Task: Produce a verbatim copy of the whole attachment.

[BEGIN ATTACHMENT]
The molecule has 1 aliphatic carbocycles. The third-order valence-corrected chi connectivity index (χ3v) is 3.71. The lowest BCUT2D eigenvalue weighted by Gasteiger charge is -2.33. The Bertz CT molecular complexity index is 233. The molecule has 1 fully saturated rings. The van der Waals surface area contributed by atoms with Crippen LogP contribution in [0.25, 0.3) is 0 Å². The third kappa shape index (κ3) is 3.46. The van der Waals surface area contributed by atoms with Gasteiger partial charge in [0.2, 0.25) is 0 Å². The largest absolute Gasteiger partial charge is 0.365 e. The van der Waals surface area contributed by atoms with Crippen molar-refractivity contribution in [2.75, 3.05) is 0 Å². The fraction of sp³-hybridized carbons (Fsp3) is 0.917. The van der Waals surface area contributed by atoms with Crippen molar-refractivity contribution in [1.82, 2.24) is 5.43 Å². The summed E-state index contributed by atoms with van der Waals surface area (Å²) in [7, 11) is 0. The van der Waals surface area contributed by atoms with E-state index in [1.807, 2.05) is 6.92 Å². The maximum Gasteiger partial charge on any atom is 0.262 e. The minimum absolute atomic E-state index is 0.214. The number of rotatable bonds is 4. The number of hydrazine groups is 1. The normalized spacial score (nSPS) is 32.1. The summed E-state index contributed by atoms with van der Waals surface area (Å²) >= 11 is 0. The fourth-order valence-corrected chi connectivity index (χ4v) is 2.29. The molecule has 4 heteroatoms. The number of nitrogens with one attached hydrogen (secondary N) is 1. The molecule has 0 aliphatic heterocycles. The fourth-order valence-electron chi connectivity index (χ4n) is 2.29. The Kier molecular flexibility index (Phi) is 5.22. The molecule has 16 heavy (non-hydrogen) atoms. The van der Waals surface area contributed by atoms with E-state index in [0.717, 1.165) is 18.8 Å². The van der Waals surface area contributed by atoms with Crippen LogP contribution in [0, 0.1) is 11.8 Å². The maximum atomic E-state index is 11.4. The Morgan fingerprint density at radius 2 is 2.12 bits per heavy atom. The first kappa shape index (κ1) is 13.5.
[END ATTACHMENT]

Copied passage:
The molecule has 1 aliphatic carbocycles. The third-order valence-corrected chi connectivity index (χ3v) is 3.71. The lowest BCUT2D eigenvalue weighted by Gasteiger charge is -2.33. The Bertz CT molecular complexity index is 233. The molecule has 1 fully saturated rings. The van der Waals surface area contributed by atoms with Crippen LogP contribution in [0.25, 0.3) is 0 Å². The third kappa shape index (κ3) is 3.46. The van der Waals surface area contributed by atoms with Gasteiger partial charge in [0.2, 0.25) is 0 Å². The largest absolute Gasteiger partial charge is 0.365 e. The van der Waals surface area contributed by atoms with Crippen molar-refractivity contribution in [2.75, 3.05) is 0 Å². The fraction of sp³-hybridized carbons (Fsp3) is 0.917. The van der Waals surface area contributed by atoms with Crippen molar-refractivity contribution in [1.82, 2.24) is 5.43 Å². The summed E-state index contributed by atoms with van der Waals surface area (Å²) in [7, 11) is 0. The van der Waals surface area contributed by atoms with E-state index in [1.807, 2.05) is 6.92 Å². The maximum Gasteiger partial charge on any atom is 0.262 e. The minimum absolute atomic E-state index is 0.214. The number of rotatable bonds is 4. The number of hydrazine groups is 1. The normalized spacial score (nSPS) is 32.1. The summed E-state index contributed by atoms with van der Waals surface area (Å²) >= 11 is 0. The fourth-order valence-corrected chi connectivity index (χ4v) is 2.29. The molecule has 4 heteroatoms. The number of nitrogens with one attached hydrogen (secondary N) is 1. The molecule has 0 aliphatic heterocycles. The fourth-order valence-electron chi connectivity index (χ4n) is 2.29. The Kier molecular flexibility index (Phi) is 5.22. The molecule has 16 heavy (non-hydrogen) atoms. The van der Waals surface area contributed by atoms with E-state index in [0.717, 1.165) is 18.8 Å². The van der Waals surface area contributed by atoms with Crippen LogP contribution in [0, 0.1) is 11.8 Å². The maximum atomic E-state index is 11.4. The Morgan fingerprint density at radius 2 is 2.12 bits per heavy atom. The first kappa shape index (κ1) is 13.5.